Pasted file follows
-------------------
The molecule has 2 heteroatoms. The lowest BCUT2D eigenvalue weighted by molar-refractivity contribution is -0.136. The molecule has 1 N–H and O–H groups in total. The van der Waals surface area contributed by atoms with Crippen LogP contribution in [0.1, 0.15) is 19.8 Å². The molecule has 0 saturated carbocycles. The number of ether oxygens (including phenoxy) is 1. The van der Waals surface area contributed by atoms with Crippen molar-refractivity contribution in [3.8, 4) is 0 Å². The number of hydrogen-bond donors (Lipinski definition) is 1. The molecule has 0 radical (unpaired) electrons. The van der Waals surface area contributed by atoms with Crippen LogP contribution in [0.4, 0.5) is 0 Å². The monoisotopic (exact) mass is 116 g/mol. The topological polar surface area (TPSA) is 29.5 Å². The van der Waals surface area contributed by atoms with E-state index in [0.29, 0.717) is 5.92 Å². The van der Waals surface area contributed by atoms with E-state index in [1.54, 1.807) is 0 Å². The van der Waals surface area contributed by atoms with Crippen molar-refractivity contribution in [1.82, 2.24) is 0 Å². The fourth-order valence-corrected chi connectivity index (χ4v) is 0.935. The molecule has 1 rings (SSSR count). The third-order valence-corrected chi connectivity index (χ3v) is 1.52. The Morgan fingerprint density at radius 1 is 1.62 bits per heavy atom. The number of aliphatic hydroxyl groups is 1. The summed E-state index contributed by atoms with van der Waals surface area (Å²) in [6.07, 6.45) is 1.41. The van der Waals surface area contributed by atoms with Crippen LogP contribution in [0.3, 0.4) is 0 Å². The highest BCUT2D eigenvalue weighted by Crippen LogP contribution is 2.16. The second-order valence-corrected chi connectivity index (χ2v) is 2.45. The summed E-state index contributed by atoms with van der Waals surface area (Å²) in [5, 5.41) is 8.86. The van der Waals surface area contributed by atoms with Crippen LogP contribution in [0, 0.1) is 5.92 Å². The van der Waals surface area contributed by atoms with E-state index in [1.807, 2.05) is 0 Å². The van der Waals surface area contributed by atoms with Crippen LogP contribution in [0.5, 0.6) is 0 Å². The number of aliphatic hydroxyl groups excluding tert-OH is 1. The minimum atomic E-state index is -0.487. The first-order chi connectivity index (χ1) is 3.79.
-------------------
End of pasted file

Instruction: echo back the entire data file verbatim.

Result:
The molecule has 2 heteroatoms. The lowest BCUT2D eigenvalue weighted by molar-refractivity contribution is -0.136. The molecule has 1 N–H and O–H groups in total. The van der Waals surface area contributed by atoms with Crippen LogP contribution in [0.1, 0.15) is 19.8 Å². The molecule has 0 saturated carbocycles. The number of ether oxygens (including phenoxy) is 1. The van der Waals surface area contributed by atoms with Crippen molar-refractivity contribution in [3.8, 4) is 0 Å². The number of hydrogen-bond donors (Lipinski definition) is 1. The molecule has 0 radical (unpaired) electrons. The van der Waals surface area contributed by atoms with Crippen LogP contribution in [0.4, 0.5) is 0 Å². The monoisotopic (exact) mass is 116 g/mol. The topological polar surface area (TPSA) is 29.5 Å². The van der Waals surface area contributed by atoms with E-state index in [0.29, 0.717) is 5.92 Å². The van der Waals surface area contributed by atoms with E-state index in [1.54, 1.807) is 0 Å². The van der Waals surface area contributed by atoms with Crippen molar-refractivity contribution in [1.82, 2.24) is 0 Å². The fourth-order valence-corrected chi connectivity index (χ4v) is 0.935. The molecule has 1 rings (SSSR count). The third-order valence-corrected chi connectivity index (χ3v) is 1.52. The Morgan fingerprint density at radius 1 is 1.62 bits per heavy atom. The number of aliphatic hydroxyl groups is 1. The summed E-state index contributed by atoms with van der Waals surface area (Å²) in [6.07, 6.45) is 1.41. The van der Waals surface area contributed by atoms with Crippen LogP contribution in [0.3, 0.4) is 0 Å². The highest BCUT2D eigenvalue weighted by Crippen LogP contribution is 2.16. The second-order valence-corrected chi connectivity index (χ2v) is 2.45. The summed E-state index contributed by atoms with van der Waals surface area (Å²) in [5, 5.41) is 8.86. The van der Waals surface area contributed by atoms with Crippen LogP contribution in [0, 0.1) is 5.92 Å². The van der Waals surface area contributed by atoms with E-state index in [1.807, 2.05) is 0 Å². The van der Waals surface area contributed by atoms with Crippen LogP contribution in [0.5, 0.6) is 0 Å². The number of aliphatic hydroxyl groups excluding tert-OH is 1. The minimum atomic E-state index is -0.487. The first-order chi connectivity index (χ1) is 3.79.